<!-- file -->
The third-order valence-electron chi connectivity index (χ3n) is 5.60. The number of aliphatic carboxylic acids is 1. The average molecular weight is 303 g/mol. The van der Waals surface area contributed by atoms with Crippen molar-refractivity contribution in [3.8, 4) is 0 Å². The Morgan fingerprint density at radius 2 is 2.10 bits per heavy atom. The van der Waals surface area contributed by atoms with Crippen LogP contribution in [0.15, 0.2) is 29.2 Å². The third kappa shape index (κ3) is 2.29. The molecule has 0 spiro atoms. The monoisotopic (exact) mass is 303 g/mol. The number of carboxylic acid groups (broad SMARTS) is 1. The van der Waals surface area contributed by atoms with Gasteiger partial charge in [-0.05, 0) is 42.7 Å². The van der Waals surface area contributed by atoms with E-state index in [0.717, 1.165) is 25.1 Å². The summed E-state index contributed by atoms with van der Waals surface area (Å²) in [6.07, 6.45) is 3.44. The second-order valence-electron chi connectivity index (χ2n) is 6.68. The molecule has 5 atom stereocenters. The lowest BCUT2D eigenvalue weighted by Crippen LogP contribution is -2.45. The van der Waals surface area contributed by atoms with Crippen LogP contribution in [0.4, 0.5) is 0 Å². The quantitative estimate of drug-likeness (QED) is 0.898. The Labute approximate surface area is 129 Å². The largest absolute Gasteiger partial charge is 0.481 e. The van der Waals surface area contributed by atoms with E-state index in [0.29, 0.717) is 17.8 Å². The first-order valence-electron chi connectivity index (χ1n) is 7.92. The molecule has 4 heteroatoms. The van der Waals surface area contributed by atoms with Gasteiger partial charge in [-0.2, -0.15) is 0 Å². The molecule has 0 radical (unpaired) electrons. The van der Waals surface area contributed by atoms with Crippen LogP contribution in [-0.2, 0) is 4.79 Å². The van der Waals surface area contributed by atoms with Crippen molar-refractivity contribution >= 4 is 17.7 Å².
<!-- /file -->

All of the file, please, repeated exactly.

The third-order valence-electron chi connectivity index (χ3n) is 5.60. The number of aliphatic carboxylic acids is 1. The average molecular weight is 303 g/mol. The van der Waals surface area contributed by atoms with Crippen molar-refractivity contribution in [3.8, 4) is 0 Å². The Morgan fingerprint density at radius 2 is 2.10 bits per heavy atom. The van der Waals surface area contributed by atoms with Crippen LogP contribution in [0.15, 0.2) is 29.2 Å². The third kappa shape index (κ3) is 2.29. The molecule has 0 spiro atoms. The monoisotopic (exact) mass is 303 g/mol. The number of carboxylic acid groups (broad SMARTS) is 1. The van der Waals surface area contributed by atoms with Gasteiger partial charge in [-0.05, 0) is 42.7 Å². The van der Waals surface area contributed by atoms with E-state index in [0.717, 1.165) is 25.1 Å². The summed E-state index contributed by atoms with van der Waals surface area (Å²) in [6.07, 6.45) is 3.44. The second-order valence-electron chi connectivity index (χ2n) is 6.68. The molecule has 5 atom stereocenters. The lowest BCUT2D eigenvalue weighted by Crippen LogP contribution is -2.45. The van der Waals surface area contributed by atoms with Crippen LogP contribution in [0.4, 0.5) is 0 Å². The quantitative estimate of drug-likeness (QED) is 0.898. The Labute approximate surface area is 129 Å². The largest absolute Gasteiger partial charge is 0.481 e. The van der Waals surface area contributed by atoms with E-state index in [0.29, 0.717) is 17.8 Å². The first-order valence-electron chi connectivity index (χ1n) is 7.92. The molecule has 4 heteroatoms. The van der Waals surface area contributed by atoms with Gasteiger partial charge in [-0.2, -0.15) is 0 Å². The molecule has 0 radical (unpaired) electrons. The van der Waals surface area contributed by atoms with Crippen LogP contribution in [-0.2, 0) is 4.79 Å². The van der Waals surface area contributed by atoms with Crippen molar-refractivity contribution >= 4 is 17.7 Å².